Letters to the Editor: The new LACMA’s disturbing message about the future of art museums
To the editor: The question posed in “Does LACMA’s redesign deserve this much carping?,” Tom Christie’s apologia for the design debacle at the Los Angeles County Museum of Art, is irrelevant and ingenuous.
The redesign conjured up by architect Peter Zumthor and museum director Michael Govan is just the physical manifestation of a pernicious, poorly conceived idea — that art museums are essentially showplaces.
Instead, what they truly are, and should be, are the repositories of the creative arts of humanity. As such, the world’s great art museums — the Louvre in Paris and New York’s Metropolitan, to name a few — offer not just a “show,” but also a place of permanence and protection for artworks. Their architecture enables and often enhances this role, but does not determine it.
The Zumthor redesign calls for more than “carping,” it demands an examination of what the purpose of a municipal, publicly funded art museum should be, and whether the citizens of Los Angeles have any voice in that purpose.
Diane C. Hines, Malibu
To the editor: I remember when the Getty Museum was being planned. I lived nearby and the community surrounding the designated site went crazy. The museum was going to make their neighborhood ugly.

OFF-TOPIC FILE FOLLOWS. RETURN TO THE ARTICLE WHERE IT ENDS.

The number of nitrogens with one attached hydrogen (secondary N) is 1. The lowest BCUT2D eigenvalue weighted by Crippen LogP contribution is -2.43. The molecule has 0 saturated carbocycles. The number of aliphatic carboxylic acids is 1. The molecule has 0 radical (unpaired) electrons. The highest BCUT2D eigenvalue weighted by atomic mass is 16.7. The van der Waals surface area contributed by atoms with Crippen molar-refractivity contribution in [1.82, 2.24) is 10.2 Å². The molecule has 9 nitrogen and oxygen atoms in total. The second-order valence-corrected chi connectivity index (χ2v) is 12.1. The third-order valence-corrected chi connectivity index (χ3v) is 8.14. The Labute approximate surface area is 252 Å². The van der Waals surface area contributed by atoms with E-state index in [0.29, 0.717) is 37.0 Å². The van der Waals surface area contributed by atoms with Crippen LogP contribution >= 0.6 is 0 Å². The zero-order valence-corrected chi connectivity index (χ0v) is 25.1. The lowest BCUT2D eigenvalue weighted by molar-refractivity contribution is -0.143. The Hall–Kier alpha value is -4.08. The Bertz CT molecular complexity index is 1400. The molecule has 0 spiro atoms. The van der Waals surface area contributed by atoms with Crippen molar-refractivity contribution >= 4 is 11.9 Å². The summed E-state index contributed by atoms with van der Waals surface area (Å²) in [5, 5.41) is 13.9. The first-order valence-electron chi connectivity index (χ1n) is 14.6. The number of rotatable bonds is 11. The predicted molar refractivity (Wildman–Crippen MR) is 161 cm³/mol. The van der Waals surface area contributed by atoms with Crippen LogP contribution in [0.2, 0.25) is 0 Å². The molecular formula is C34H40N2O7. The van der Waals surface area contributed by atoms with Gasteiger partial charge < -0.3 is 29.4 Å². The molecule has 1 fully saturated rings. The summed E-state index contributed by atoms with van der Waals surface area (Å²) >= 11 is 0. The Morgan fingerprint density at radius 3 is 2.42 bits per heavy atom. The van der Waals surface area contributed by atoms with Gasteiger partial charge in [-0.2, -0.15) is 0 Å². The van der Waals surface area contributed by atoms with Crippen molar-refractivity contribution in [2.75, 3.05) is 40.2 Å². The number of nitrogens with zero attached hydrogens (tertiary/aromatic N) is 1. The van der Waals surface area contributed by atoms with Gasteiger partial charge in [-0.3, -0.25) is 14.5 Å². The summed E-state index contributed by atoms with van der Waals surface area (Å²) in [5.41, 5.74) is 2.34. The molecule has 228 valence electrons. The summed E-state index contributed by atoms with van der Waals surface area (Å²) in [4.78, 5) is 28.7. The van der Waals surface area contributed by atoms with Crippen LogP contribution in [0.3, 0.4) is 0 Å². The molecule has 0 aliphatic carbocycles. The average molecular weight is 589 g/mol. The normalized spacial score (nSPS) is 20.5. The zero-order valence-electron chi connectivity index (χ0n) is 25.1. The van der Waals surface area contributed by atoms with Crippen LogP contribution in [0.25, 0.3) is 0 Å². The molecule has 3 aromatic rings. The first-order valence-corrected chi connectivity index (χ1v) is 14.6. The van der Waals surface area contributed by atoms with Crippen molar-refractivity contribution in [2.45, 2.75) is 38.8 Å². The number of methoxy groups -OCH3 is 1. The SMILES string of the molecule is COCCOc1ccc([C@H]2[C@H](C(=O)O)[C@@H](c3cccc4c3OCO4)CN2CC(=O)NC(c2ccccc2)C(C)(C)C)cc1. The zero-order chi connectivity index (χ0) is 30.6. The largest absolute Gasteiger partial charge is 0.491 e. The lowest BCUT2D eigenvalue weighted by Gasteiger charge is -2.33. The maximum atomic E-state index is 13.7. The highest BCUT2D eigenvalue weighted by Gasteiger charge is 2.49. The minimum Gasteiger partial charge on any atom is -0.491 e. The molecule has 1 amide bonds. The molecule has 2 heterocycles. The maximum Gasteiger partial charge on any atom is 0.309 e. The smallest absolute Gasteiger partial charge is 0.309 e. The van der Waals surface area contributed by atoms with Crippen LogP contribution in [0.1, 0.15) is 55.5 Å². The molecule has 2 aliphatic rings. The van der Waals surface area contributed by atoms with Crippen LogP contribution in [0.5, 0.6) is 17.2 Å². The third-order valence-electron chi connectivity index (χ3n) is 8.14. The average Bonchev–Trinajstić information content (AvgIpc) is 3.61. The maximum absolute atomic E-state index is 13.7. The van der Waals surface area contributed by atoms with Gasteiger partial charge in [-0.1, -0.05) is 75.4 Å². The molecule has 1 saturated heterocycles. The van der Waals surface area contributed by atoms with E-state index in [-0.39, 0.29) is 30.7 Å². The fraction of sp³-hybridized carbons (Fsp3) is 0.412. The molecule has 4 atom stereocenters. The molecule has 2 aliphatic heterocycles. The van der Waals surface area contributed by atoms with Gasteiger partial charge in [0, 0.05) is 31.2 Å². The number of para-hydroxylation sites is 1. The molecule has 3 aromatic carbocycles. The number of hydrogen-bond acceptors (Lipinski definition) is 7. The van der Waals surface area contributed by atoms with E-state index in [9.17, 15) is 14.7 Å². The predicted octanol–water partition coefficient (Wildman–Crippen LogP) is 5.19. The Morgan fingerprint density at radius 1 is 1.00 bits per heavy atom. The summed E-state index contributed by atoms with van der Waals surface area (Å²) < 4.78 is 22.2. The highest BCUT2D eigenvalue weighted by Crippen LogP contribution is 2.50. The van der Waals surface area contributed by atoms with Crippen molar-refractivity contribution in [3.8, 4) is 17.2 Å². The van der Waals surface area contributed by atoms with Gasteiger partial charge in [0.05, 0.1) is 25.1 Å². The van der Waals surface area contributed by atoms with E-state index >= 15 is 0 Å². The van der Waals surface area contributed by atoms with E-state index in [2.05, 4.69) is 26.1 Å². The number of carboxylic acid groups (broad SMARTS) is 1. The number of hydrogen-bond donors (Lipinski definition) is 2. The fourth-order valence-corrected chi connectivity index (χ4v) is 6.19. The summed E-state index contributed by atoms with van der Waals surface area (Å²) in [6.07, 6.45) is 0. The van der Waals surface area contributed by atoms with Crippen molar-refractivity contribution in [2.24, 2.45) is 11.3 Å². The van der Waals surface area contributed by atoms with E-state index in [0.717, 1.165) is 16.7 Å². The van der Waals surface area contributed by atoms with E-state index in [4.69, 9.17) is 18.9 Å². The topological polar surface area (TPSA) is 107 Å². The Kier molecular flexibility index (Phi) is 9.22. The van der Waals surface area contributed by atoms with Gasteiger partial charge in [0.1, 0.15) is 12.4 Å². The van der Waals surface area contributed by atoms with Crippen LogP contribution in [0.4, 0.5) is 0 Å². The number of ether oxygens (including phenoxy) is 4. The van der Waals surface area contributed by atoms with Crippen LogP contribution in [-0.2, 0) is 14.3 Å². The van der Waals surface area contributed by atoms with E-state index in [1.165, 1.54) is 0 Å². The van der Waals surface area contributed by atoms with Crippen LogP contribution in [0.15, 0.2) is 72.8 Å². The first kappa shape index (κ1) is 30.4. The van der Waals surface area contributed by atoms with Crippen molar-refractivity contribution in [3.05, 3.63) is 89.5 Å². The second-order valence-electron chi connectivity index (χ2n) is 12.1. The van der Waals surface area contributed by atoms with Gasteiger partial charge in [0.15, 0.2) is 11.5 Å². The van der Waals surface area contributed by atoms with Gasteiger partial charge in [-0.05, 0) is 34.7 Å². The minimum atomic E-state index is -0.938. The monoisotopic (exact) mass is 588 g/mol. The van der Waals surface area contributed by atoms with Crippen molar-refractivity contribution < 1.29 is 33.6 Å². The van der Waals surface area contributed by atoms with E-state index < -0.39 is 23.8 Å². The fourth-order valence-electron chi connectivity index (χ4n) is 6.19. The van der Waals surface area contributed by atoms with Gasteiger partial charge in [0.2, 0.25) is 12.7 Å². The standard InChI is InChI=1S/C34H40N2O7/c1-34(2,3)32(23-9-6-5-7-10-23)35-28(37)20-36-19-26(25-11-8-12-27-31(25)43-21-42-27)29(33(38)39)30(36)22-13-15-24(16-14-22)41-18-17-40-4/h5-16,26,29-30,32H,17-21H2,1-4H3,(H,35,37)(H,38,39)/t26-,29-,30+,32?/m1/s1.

A few concessions were made, the museum was built, and it proceeded to garner universally rave reviews.
Since art museums contain, well, art, shouldn’t the buildings themselves reflect the creative imagination of the architect? Along with their knowledge of structure, function and aesthetics, the architect’s design should arouse in us a sense of seeing and entering a new kind of space.
Picture the first time you walked into Walt Disney Concert Hall or rode the escalator at the Broad Museum. Both those buildings had their doubters and critics, but now they enjoy wide acclaim.
I’m excited about seeing LACMA’s stellar collection reorganized into a thematic context. Let’s give Govan and Zumthor the chance to impress us — and maybe even enchant us.
Laura Owen, Pacific Palisades
To the editor: It is hard to imagine the French or the Italians deciding one day that the Louvre is simply too old and outdated or that the Uffizi is just not keeping up with the times, and so it is time to demolish them and build something new.
Americans see the world differently. For better or for worse, history does not weigh on us as it does the Old World. We feel free of it, and free to squander it.
Karl Lisovsky, Venice
To the editor: Losing 10,000 square feet of gallery space is an outrage for what should be an encyclopedic museum. To have so many important works in storage is abhorrent.
Janet Cupples, Tarzana
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